Southern Biscuits: Soft or Crunchy?

If a soft or crisp exterior is desired selecting the proper baking pan is paramount.  For a soft exterior, use an 8- or 9-inch pan or oven-proof skillet (preferably cast iron) where the biscuits will nestle together snugly, creating the soft exterior while baking.

For a crisp exterior, select a baking sheet where the biscuits can be placed wider apart, allowing air to circulate and creating a crisper exterior, and brush the pan with butter.

Culinary Fun Fact: How To Use Gelatin

Gelatin is a protein that dissolves in hot liquids and gels when cold. It is used to set light custards such as panna cotta among various other uses both sweet and savory.

The natural gelatin contained in meat and bones is what causes cold broth consommé or aspic to set.

Many of home cooks don’t like gelatin because if overused, it makes things rubbery. It’s best used in the smallest amount needed to get a liquid to set, about half the amount specified on the package, which says that one packet will set 1 cup liquid. In fact, one packet will barely set, which generally what you want, 2 cups of liquid.

When using powdered gelatin, soften it in about 3 tablespoons cold water per packet before adding it to hot or warm liquids.

Some recipes call for sheet gelatin, which happens to be the preferred form in Europe. When using sheet gelatin, soak it first in cold water until it becomes soft. It’s difficult to arrive at equivalents between sheet gelatin and powdered gelatin because different brands of sheet gelatin contain different amounts of gelatin per sheet.

Culinary Fun Fact: What is a Moderate Oven?

Oven Temperatures

                                      ºF                     ºC                      Gas Mark
very cool                     250–275           130–140                ½–1
cool                              300                    148                         2
warm                           325                    163                         3
moderate                    350                    177                         4
moderately hot         375–400           190–204               5–6
hot                                425                     218                        7
very hot                      450–475             232–245               8–9

Culinary Fun Fact: How to Wash Lettuce

1. Fill a large bowl with cold water and gently put in the leaves.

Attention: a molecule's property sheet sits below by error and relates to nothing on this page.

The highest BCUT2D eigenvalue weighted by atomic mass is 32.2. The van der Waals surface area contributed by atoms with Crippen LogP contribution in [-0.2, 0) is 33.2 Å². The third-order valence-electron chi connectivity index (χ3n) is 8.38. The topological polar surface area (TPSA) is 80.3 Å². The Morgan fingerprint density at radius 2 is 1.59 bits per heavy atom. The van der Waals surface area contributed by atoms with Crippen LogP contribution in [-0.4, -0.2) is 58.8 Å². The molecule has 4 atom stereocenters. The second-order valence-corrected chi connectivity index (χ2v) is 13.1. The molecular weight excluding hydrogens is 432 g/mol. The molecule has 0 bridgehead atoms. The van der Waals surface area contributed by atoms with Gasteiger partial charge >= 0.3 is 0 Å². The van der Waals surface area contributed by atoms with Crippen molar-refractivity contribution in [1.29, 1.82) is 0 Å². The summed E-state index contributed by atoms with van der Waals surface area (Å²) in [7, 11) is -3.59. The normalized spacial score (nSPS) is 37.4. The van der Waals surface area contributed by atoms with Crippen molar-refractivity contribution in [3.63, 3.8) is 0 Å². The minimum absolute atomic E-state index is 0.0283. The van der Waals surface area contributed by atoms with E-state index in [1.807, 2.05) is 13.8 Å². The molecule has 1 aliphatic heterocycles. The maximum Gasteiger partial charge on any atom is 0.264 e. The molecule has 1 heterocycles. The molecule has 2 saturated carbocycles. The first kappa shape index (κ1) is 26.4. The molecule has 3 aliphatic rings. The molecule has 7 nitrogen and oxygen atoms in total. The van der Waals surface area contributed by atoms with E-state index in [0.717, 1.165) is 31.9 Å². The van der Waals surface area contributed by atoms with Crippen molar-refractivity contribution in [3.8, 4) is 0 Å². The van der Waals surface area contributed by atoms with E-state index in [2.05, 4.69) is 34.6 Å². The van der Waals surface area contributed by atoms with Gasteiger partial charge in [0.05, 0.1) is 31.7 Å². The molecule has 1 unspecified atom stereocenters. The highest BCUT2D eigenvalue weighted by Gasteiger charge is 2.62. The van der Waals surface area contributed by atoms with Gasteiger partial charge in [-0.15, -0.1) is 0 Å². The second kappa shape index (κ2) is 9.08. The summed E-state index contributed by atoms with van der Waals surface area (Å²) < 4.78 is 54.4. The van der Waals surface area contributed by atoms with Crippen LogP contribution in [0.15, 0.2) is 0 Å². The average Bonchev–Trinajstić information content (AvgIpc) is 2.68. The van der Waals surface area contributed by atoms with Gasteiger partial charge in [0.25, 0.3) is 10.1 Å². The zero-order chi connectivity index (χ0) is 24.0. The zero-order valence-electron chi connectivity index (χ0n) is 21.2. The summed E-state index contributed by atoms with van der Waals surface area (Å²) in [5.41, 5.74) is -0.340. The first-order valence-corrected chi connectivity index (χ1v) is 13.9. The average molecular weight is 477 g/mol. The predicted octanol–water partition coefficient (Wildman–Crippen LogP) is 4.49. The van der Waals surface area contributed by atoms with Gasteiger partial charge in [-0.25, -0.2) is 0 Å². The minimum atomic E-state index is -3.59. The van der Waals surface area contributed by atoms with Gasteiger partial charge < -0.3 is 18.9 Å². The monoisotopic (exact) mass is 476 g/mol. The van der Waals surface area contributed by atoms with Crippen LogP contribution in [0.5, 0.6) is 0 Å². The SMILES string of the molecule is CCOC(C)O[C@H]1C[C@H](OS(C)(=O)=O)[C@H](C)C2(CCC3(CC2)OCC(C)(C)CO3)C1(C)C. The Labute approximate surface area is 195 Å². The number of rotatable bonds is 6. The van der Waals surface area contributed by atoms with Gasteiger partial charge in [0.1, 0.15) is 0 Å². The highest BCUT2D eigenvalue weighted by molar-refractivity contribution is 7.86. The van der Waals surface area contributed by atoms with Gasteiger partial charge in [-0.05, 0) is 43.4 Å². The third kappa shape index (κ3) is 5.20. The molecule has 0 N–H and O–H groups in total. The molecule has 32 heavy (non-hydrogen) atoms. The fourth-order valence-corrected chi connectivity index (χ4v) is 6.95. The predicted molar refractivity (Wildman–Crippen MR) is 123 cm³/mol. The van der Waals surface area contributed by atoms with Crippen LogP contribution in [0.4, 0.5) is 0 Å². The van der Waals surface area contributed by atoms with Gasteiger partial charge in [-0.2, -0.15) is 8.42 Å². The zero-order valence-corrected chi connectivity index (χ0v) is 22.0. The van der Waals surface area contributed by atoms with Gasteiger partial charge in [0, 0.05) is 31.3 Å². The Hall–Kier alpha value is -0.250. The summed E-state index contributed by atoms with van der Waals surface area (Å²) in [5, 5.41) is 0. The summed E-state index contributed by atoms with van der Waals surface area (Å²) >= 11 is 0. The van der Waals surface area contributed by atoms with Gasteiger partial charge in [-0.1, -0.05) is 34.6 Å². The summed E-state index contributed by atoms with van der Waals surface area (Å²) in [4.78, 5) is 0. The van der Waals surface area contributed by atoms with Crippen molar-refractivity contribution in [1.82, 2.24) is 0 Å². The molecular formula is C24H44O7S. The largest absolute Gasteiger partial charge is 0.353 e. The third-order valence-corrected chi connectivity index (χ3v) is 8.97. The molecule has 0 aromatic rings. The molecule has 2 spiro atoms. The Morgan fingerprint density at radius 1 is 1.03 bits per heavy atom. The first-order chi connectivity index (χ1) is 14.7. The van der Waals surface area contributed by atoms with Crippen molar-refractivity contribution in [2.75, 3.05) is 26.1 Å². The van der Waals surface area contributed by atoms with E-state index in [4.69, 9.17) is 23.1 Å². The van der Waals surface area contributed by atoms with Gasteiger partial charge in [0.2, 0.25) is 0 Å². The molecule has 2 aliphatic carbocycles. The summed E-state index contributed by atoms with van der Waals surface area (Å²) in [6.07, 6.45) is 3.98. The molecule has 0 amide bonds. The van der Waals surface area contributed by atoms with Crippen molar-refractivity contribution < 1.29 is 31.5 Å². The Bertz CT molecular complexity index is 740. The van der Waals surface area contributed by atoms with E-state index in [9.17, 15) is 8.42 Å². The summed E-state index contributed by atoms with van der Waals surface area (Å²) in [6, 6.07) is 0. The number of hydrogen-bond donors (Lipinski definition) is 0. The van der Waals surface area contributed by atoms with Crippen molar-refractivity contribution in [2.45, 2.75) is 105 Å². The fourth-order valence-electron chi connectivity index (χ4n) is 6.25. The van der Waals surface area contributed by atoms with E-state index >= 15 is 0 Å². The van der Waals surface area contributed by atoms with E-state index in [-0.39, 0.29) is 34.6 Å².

2. Stir them around gently and then let them sit a couple of minutes. Transfer them to another bowl.

3. Feel the bottom of the first bowl. If you feel any sand or grit, rinse it out, refill the bowl, and repeat the soaking.

4. Most lettuce requires only one soaking, but some greens, such as arugula or basil, are sandy and require as many as three soakings.

Culinary Fun Fact: How to Polish Copper

Let me stress don’t buy any of the copper polishing products available at your grocery store or specialty food market.

Use the Chef method, a method which is actually much easier than store-bought products.  Make a watery paste of coarse kosher salt and white vinegar and begin rubbing it on the copper. As you apply the paste, the tarnish will just disappear. Rinse off the pan and dry.

Culinary Fun Fact: Should you eat oysters only in months whose names contain the letter R?

The “R” rule may have been true 30 or 40 years ago, but thanks to advances in aquaculture it has fallen by the wayside. It used to be fishermen dug for oysters only in the colder “R” months (September through April) to avoid the spawning season. 

Warm waters (above 60 degrees) encourage spawning, rendering oysters bland, soft-textured, and small. Once the spawning season is complete, oysters are generally plumper and better-tasting, thus commanding a higher price tag.

Today’s oysters are more likely to be farmed than found, with farmers having more control over the conditions in which they are grown, harvested, and stored. This means that oyster cultivators can plant oysters in cold waters, thereby staggering spawning and keeping their product available year-round. So forget the “R” rule—any time is fine for eating oysters.

Culinary Fun Fact: Soy Alergy

Ingredients to avoid —> Hydrolyzed soy protein, miso, shoyu sauce, soy-anything, soy protein concentrate, soy protein isolate, soy sauce, soybean, soybean granules, soybean curd, tempeh, textured vegetable protein, tofu.

Foods commonly containing soy —> Baby foods, baked goods (cakes, cookies, muffins, breads), baking mixes, breakfast cereals, packaged dinners like macaroni and cheese, canned tuna packed in oil, margarine, shortening, vegetable oil and anything with vegetable oil in it, snack foods (including crackers, chips, pretzels), nondairy creamers, vitamin supplements.

Substitutions —> There are no good substitutes for items like tofu and soy sauce, so choose recipes that don’t directly rely on soy-based products. Read labels carefully as soy is used in an astonishing number of commercial products, often in places that you wouldn’t suspect, such as pasta sauce.

Culinary Fun Fact: Salmon Pin Bones

Food Scientist Harold McGee tells us in “On Food and Cooking,” (Scribner 2004) that fish in the herring, salmon, and related families have these pin bones to “help stiffen some of the connective-tissue sheets and direct the muscular forces among them.” Other members of the salmon family include steelhead, trout, whitefish, and Arctic char. Basically, the pin bones allow the fish to swim faster.